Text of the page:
“Now that the case rates are lower and the targeted groups that will receive vaccination are people that will be their patients, we’re expecting them not to vaccinate the general public but to identify their patients who are eligible and call them in and get them vaccinated.”

Staff members at the medical clinics might also help their patients to overcome their fears of the vaccine, she said.

“It’s sometimes hard for people to get their specific questions answered by looking for it on the internet because it’s really hard to sort through some of the misinformation versus some of the accurate information,” she said.

She said the department would have liked to have sent vaccine doses to more medical clinics earlier, but “the amount of vaccine we were receiving made it difficult to spread it any thinner.”

She said the department was still working Wednesday on providing more details on the types of jobs and health conditions that allow someone to receive the shots under the state vaccination plan’s Phase 1-C that began Tuesday.

The department’s list of health conditions will include all of those that the U.S. Centers for Disease Control and Prevention has said are known to or suspected of increasing the risk of severe covid-19, she said.

VACCINATION NUMBERS

According to the Health Department, providers participating in the vaccination effort coordinated by the state had received 1,329,170 doses as of Wednesday morning, up 3,970 from the total as of a day earlier.

The doses those providers reported having administered, including booster shots, rose by 14,039, to 795,387.

In addition, Walmart, Walgreens, CVS and Community Pharmacy Enhanced Services Network pharmacies had been allotted 174,380 through federal programs, a number that hadn’t changed since Tuesday.

The doses those providers reported having administered rose by 2,431, to 84,963.

According to the CDC, the number of Arkansans who had received at least one vaccine dose rose by 12,649, to 602,085, representing almost 20% of the state’s population.

The number who had been fully vaccinated rose by 4,243, to 319,158, or about 10.6% of the state’s population.

Among the states and District of Columbia, Arkansas rose from No. 45 to No. 44 in the percentage of its residents who had received at least one dose.

It continued to rank 46th in the percentage of its residents who had been fully vaccinated.

Arkansas also ranked near the bottom in its percentage of its residents age 65 and older who had received shots.

The 58.3% of Arkansans in that age group who had received at least one vaccine dose was the fifth lowest in the country, and the 29.6% who had been fully vaccinated was roughly tied with Pennsylvania for that same spot.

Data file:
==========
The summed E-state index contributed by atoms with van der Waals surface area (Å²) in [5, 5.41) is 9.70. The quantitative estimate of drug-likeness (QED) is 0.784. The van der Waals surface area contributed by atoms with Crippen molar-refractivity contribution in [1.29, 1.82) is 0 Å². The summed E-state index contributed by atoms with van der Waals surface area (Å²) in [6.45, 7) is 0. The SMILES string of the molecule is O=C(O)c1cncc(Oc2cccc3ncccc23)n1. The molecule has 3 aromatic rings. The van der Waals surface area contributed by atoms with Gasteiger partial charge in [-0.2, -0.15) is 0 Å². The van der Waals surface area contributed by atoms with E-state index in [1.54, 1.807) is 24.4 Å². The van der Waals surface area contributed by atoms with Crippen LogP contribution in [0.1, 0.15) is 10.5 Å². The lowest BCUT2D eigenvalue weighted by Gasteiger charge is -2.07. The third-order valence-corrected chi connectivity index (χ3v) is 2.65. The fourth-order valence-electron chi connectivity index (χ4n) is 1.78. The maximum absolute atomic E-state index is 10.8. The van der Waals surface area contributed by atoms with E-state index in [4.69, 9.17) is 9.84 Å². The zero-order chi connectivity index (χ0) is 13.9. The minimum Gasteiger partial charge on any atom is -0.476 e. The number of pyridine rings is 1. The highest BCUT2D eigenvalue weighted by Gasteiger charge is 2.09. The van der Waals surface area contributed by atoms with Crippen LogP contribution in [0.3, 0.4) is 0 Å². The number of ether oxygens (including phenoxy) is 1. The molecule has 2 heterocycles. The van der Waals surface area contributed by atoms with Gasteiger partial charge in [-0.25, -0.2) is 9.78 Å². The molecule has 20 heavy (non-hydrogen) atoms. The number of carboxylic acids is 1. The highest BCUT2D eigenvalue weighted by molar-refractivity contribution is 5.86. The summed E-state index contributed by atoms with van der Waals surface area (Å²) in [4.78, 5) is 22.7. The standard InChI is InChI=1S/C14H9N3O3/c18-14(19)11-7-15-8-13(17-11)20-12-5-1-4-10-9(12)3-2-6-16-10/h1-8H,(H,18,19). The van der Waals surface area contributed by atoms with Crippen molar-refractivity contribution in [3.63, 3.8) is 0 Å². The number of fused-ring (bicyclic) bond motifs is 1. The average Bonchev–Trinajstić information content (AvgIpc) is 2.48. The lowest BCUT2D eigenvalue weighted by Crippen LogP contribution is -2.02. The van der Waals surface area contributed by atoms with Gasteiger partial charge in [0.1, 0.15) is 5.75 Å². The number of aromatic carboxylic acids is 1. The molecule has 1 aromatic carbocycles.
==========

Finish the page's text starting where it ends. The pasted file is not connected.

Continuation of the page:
Nationally, 22.2% of people, including 65.4% of those 65 and older, had received at least one vaccine dose, and 12%, including 37.6% of those 65 and older, had been fully vaccinated.

EYE ON HOSPITALS

The number of cases that were added to the state’s tallies on Wednesday was eight more than were added the previous Wednesday, March 10.

As a result, the state’s average daily increase in cases over a rolling seven-day period rose by just over one, to 297.

The number of people hospitalized with covid-19 rose by three, to 260.

The number of those patients who were on ventilators, however, fell by four, to 54.

After rising a day earlier, the number of virus patients in intensive care units as of 2 p.m. fell by six, to 116.

Dillaha said it was “hard to know” what was behind the recent increase in hospitalizations.

“I’m, of course, not happy to see the hospitalizations go up at all, but unfortunately, we still have a lot of covid-19 circulating in the state, and it’s a reminder that we cannot let off with our efforts to prevent the spread,” she said.

She said she didn’t expect the hospitalizations to continue increasing unless the state’s daily case increases rebound from their mostly downward trend this month.

She said seven of the deaths reported Wednesday happened more than a month ago. One occurred in January and six happened in February.

BY THE NUMBERS

The cases added Wednesday included 180 that were confirmed through polymerase chain reaction, or PCR, tests.

The other 145 were “probable” cases, which include those identified through less-sensitive antigen tests.

The state’s cumulative count of cases rose to 327,781.

That comprised 257,629 confirmed cases and 70,152 probable ones.

The number of cases that were considered active fell by 67, to 2,808, as 378 Arkansans were newly classified as having recovered.

Pulaski and Washington counties were tied for having the largest number of new cases, with 35 each, followed by Benton County, which had 22, Sebastian County, which had 20, and Miller County, which had 13.

Among prison and jail inmates, the Health Department’s count of cases rose by three.

The state’s death toll rose by 13, to 4,400 among confirmed cases and by one, to 1,107, among probable cases.

Among nursing home and assisted living facility residents, the state’s count of virus deaths rose by seven, to 2,029.

The number of people who have ever been hospitalized in the state with covid-19 grew by 45, to 15,138.

The number of the state’s virus patients who have ever been on a ventilator rose by eight, to 1,562.